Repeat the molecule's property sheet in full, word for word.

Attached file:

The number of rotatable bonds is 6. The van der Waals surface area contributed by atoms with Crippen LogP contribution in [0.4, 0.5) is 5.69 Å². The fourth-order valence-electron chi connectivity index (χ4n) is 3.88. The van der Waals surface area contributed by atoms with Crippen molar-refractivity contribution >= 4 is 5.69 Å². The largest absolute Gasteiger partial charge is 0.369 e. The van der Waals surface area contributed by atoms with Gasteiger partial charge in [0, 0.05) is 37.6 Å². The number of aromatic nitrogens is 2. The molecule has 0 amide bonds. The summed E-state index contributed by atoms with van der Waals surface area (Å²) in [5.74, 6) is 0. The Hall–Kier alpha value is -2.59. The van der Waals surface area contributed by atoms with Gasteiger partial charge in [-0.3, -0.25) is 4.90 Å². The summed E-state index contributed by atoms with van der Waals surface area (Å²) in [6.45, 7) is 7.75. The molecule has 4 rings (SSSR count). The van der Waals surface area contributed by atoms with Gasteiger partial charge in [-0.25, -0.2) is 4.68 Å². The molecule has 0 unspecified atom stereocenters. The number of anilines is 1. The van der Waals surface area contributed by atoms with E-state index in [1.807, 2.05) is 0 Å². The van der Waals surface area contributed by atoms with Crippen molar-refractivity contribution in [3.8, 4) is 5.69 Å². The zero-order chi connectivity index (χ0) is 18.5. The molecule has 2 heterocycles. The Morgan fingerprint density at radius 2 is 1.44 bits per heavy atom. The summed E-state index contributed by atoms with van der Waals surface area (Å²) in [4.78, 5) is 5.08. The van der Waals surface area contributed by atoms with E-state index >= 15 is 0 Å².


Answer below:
The number of rotatable bonds is 6. The van der Waals surface area contributed by atoms with Crippen LogP contribution in [0.4, 0.5) is 5.69 Å². The fourth-order valence-electron chi connectivity index (χ4n) is 3.88. The van der Waals surface area contributed by atoms with Crippen molar-refractivity contribution >= 4 is 5.69 Å². The largest absolute Gasteiger partial charge is 0.369 e. The van der Waals surface area contributed by atoms with Gasteiger partial charge in [0, 0.05) is 37.6 Å². The number of aromatic nitrogens is 2. The molecule has 0 amide bonds. The summed E-state index contributed by atoms with van der Waals surface area (Å²) in [5.74, 6) is 0. The Hall–Kier alpha value is -2.59. The van der Waals surface area contributed by atoms with Gasteiger partial charge in [-0.3, -0.25) is 4.90 Å². The summed E-state index contributed by atoms with van der Waals surface area (Å²) in [6.45, 7) is 7.75. The molecule has 4 rings (SSSR count). The van der Waals surface area contributed by atoms with Gasteiger partial charge in [-0.25, -0.2) is 4.68 Å². The molecule has 0 unspecified atom stereocenters. The number of anilines is 1. The van der Waals surface area contributed by atoms with E-state index in [1.807, 2.05) is 0 Å². The van der Waals surface area contributed by atoms with Crippen molar-refractivity contribution in [3.8, 4) is 5.69 Å². The zero-order chi connectivity index (χ0) is 18.5. The molecule has 2 heterocycles. The Morgan fingerprint density at radius 2 is 1.44 bits per heavy atom. The summed E-state index contributed by atoms with van der Waals surface area (Å²) in [4.78, 5) is 5.08. The van der Waals surface area contributed by atoms with E-state index >= 15 is 0 Å².